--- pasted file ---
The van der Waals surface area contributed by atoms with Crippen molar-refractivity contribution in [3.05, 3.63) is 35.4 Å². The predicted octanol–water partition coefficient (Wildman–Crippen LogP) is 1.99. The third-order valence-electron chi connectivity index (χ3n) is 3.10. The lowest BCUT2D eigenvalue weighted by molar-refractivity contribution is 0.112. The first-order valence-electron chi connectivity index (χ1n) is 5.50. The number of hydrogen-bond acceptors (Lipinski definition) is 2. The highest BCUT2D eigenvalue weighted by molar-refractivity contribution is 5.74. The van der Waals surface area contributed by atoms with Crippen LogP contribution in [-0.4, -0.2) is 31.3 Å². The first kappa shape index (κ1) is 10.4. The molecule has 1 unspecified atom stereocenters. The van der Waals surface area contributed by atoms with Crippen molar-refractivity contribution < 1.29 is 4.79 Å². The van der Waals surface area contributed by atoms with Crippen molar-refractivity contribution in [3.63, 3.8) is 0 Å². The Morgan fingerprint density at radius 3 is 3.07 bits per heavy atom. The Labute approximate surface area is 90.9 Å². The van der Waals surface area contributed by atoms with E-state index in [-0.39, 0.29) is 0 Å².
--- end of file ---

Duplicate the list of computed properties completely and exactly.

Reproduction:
The van der Waals surface area contributed by atoms with Crippen molar-refractivity contribution in [3.05, 3.63) is 35.4 Å². The predicted octanol–water partition coefficient (Wildman–Crippen LogP) is 1.99. The third-order valence-electron chi connectivity index (χ3n) is 3.10. The lowest BCUT2D eigenvalue weighted by molar-refractivity contribution is 0.112. The first-order valence-electron chi connectivity index (χ1n) is 5.50. The number of hydrogen-bond acceptors (Lipinski definition) is 2. The highest BCUT2D eigenvalue weighted by molar-refractivity contribution is 5.74. The van der Waals surface area contributed by atoms with Crippen LogP contribution in [-0.4, -0.2) is 31.3 Å². The first kappa shape index (κ1) is 10.4. The molecule has 1 unspecified atom stereocenters. The van der Waals surface area contributed by atoms with Crippen molar-refractivity contribution < 1.29 is 4.79 Å². The van der Waals surface area contributed by atoms with Crippen molar-refractivity contribution in [3.63, 3.8) is 0 Å². The Morgan fingerprint density at radius 3 is 3.07 bits per heavy atom. The Labute approximate surface area is 90.9 Å². The van der Waals surface area contributed by atoms with E-state index in [-0.39, 0.29) is 0 Å².